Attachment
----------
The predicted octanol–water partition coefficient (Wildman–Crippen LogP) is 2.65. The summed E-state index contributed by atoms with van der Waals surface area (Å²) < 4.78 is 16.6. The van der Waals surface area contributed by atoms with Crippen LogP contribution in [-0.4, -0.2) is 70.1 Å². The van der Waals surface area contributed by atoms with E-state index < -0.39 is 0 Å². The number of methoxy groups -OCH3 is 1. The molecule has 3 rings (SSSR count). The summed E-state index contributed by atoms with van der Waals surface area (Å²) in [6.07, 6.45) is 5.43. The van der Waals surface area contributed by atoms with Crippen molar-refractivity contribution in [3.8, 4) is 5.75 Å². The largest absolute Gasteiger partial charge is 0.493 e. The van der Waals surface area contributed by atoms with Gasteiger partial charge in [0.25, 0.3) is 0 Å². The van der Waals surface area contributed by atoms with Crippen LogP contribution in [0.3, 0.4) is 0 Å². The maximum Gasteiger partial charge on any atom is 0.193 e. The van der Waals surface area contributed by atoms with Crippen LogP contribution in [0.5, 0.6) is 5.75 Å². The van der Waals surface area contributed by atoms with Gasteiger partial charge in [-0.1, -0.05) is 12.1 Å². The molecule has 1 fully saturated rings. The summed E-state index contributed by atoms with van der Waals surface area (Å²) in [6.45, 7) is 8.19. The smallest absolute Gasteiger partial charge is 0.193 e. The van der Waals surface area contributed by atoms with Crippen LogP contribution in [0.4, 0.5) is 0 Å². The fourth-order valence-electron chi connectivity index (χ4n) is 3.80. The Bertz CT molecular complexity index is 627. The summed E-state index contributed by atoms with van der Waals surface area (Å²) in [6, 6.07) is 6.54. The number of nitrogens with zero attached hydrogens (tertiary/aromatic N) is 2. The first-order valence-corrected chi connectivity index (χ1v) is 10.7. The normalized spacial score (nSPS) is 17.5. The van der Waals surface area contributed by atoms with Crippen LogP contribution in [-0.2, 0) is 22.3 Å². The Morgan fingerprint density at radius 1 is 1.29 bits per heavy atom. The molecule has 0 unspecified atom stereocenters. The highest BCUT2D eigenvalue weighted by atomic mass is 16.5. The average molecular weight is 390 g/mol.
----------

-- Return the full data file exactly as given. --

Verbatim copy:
The predicted octanol–water partition coefficient (Wildman–Crippen LogP) is 2.65. The summed E-state index contributed by atoms with van der Waals surface area (Å²) < 4.78 is 16.6. The van der Waals surface area contributed by atoms with Crippen LogP contribution in [-0.4, -0.2) is 70.1 Å². The van der Waals surface area contributed by atoms with E-state index < -0.39 is 0 Å². The number of methoxy groups -OCH3 is 1. The molecule has 3 rings (SSSR count). The summed E-state index contributed by atoms with van der Waals surface area (Å²) in [6.07, 6.45) is 5.43. The van der Waals surface area contributed by atoms with Crippen molar-refractivity contribution in [3.8, 4) is 5.75 Å². The largest absolute Gasteiger partial charge is 0.493 e. The van der Waals surface area contributed by atoms with Gasteiger partial charge in [0.25, 0.3) is 0 Å². The van der Waals surface area contributed by atoms with Crippen LogP contribution in [0.3, 0.4) is 0 Å². The maximum Gasteiger partial charge on any atom is 0.193 e. The van der Waals surface area contributed by atoms with Crippen LogP contribution in [0.5, 0.6) is 5.75 Å². The van der Waals surface area contributed by atoms with Gasteiger partial charge in [-0.1, -0.05) is 12.1 Å². The molecule has 1 fully saturated rings. The summed E-state index contributed by atoms with van der Waals surface area (Å²) in [6.45, 7) is 8.19. The smallest absolute Gasteiger partial charge is 0.193 e. The van der Waals surface area contributed by atoms with Crippen LogP contribution in [0.4, 0.5) is 0 Å². The fourth-order valence-electron chi connectivity index (χ4n) is 3.80. The Bertz CT molecular complexity index is 627. The summed E-state index contributed by atoms with van der Waals surface area (Å²) in [6, 6.07) is 6.54. The number of nitrogens with zero attached hydrogens (tertiary/aromatic N) is 2. The first-order valence-corrected chi connectivity index (χ1v) is 10.7. The normalized spacial score (nSPS) is 17.5. The van der Waals surface area contributed by atoms with Crippen LogP contribution in [-0.2, 0) is 22.3 Å². The Morgan fingerprint density at radius 1 is 1.29 bits per heavy atom. The molecule has 0 unspecified atom stereocenters. The highest BCUT2D eigenvalue weighted by atomic mass is 16.5. The average molecular weight is 390 g/mol.